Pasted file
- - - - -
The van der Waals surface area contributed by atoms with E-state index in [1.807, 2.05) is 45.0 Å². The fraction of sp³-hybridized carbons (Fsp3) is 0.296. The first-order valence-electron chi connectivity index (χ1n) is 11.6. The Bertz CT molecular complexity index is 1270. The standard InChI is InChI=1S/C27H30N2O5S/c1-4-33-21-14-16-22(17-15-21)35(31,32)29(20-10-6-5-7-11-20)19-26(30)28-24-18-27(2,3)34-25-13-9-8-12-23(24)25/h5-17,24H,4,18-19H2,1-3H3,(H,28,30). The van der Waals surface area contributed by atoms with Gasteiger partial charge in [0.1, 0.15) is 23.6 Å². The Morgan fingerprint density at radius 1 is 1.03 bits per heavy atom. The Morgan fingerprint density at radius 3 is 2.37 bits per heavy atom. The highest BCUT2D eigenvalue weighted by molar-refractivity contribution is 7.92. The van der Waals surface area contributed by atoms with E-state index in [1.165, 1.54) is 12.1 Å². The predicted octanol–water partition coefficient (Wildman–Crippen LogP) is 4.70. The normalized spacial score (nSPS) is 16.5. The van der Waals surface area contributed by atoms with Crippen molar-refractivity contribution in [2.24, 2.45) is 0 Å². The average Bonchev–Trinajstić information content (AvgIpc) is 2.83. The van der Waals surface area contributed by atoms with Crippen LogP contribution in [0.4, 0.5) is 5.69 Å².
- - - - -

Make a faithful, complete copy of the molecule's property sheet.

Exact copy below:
The van der Waals surface area contributed by atoms with E-state index in [1.807, 2.05) is 45.0 Å². The fraction of sp³-hybridized carbons (Fsp3) is 0.296. The first-order valence-electron chi connectivity index (χ1n) is 11.6. The Bertz CT molecular complexity index is 1270. The standard InChI is InChI=1S/C27H30N2O5S/c1-4-33-21-14-16-22(17-15-21)35(31,32)29(20-10-6-5-7-11-20)19-26(30)28-24-18-27(2,3)34-25-13-9-8-12-23(24)25/h5-17,24H,4,18-19H2,1-3H3,(H,28,30). The van der Waals surface area contributed by atoms with Gasteiger partial charge in [0.1, 0.15) is 23.6 Å². The Morgan fingerprint density at radius 1 is 1.03 bits per heavy atom. The Morgan fingerprint density at radius 3 is 2.37 bits per heavy atom. The highest BCUT2D eigenvalue weighted by molar-refractivity contribution is 7.92. The van der Waals surface area contributed by atoms with E-state index in [1.165, 1.54) is 12.1 Å². The predicted octanol–water partition coefficient (Wildman–Crippen LogP) is 4.70. The normalized spacial score (nSPS) is 16.5. The van der Waals surface area contributed by atoms with Crippen molar-refractivity contribution in [2.24, 2.45) is 0 Å². The average Bonchev–Trinajstić information content (AvgIpc) is 2.83. The van der Waals surface area contributed by atoms with Crippen LogP contribution in [0.4, 0.5) is 5.69 Å².